In late 2003, a series of critical newspaper articles prompted Indiana Gov. Joseph Kernan to abruptly cancel a state contract that may have sent some systems development work overseas. The uproar convinced Kernan to launch an initiative encouraging use of homegrown talent in state agency contracts.

Indiana isn't the only place where anti-offshore sentiment is brewing. Bills in 28 state legislatures now seek to ban offshore outsourcing in state agency contracts. Sending technology work overseas may not be new, but it has become a political hot potato for many jurisdictions as more IT tasks are performed beyond U.S. borders.

Opponents contend offshore outsourcing steals high-paying jobs from skilled U.S. workers during a painful economic downturn. Proponents counter that offshoring provides better IT talent at a lower cost to taxpayers.

That debate won't end anytime soon. Analysts predict steady growth for offshore outsourcing over the next few years. And in states such as Texas, where contracts using offshore labor were awarded with little public outcry, it's a tool that might prove tough to ignore for cost-conscious agencies.

Outsourcing Under Fire

The decision by some states to ban offshore outsourcing in state contracts isn't surprising, given the sudden shift in public perception, said Martin Clague, CEO of Covansys, which offers various technology services, including application maintenance and development, through U.S.-based or offshore IT talent.

"That's just the emotion of the time," he said, adding that reviewing state RFPs over the last six months reveals that practically all RFPs now specify where a project must be completed, though some RFPs indicate a willingness to consider offshore outsourcing.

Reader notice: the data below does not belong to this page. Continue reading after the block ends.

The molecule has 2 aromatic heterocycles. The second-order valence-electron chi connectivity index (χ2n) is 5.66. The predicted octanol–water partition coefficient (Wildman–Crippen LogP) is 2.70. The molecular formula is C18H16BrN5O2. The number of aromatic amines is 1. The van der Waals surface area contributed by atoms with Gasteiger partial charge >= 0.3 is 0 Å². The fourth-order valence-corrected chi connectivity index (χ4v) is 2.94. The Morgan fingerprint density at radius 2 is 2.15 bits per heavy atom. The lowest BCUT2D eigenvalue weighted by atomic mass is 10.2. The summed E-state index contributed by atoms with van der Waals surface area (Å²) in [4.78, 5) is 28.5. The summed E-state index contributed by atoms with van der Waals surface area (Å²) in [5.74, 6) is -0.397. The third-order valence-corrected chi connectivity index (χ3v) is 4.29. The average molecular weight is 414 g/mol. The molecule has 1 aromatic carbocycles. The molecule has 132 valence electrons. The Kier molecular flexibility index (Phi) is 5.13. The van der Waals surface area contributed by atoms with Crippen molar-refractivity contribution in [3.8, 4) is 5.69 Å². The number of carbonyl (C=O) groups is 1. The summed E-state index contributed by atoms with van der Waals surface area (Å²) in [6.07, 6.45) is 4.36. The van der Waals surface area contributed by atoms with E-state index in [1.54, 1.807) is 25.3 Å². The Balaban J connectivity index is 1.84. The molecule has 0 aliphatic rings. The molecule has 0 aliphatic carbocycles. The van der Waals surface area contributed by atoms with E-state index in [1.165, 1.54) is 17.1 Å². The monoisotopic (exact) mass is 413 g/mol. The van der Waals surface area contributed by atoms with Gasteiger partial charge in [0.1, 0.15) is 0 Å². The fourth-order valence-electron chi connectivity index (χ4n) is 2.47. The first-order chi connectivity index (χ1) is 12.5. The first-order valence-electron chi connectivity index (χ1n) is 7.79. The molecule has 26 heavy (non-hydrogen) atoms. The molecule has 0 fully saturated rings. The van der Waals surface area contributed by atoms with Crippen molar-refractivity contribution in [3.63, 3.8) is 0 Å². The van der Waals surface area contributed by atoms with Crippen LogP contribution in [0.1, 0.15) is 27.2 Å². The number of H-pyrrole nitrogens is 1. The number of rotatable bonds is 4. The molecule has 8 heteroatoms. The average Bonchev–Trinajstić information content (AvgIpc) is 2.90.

Some states have asked the company to submit two bids for comparison, Clague said -- one using in-state labor, and one with an out-of-state component.

Offshore outsourcing will see less consideration from states in the short term because of negative press, he said. But if one state acknowledges the value of offshore outsourcing and varies from the anti-offshore course, other states will consider it.

"State and local governments nationwide are facing severe budget shortfalls," Clague said. "At the same time, they are struggling to meet the service needs of an increasingly Internet-savvy constituency demanding e-government services. This will ultimately seek its own level, based on economics, causing states to reconsider offshore involvement."

Reasons Why

In early January, Intel CEO Craig Barrett set everybody on edge -- he said the era of the United States' lock on white-collar and high-tech jobs is over because U.S. IT professionals are losing their competitive advantage.

Recent research from the National Association of Software and Service Companies (NASSCOM), which promotes India's IT industry and fosters a business-friendly environment for companies setting up shop in that country, shows a significant increase in the number of IT professionals in India.

From 1986 to 2002, India increased its skilled IT workers from 6,800 to 522,000, NASSCOM said. Of those, 170,000 work in the IT software and services export industry; approximately 106,000 work in IT-enabled services; and more than 220,000 work in user organizations.

Based on current rates of high-school graduates going on to higher education, NASSCOM's research predicts the Indian IT industry will have a labor pool of approximately 17 million skilled workers by 2008.

Can the United States catch up? It could be difficult, observers say. The growing number of IT professionals abroad is one problem, and skill sets of the offshore work force are another.

"For at least six years, the curricula at the well known U.S. schools were teaching people how to design what the computer screen looks like graphically, how to draw people into the site, how to sell over the Web and intuitive computing," Clague said, arguing those skills aren't necessary now, and a lot of people are

Shane Peterson  |  Associate Editor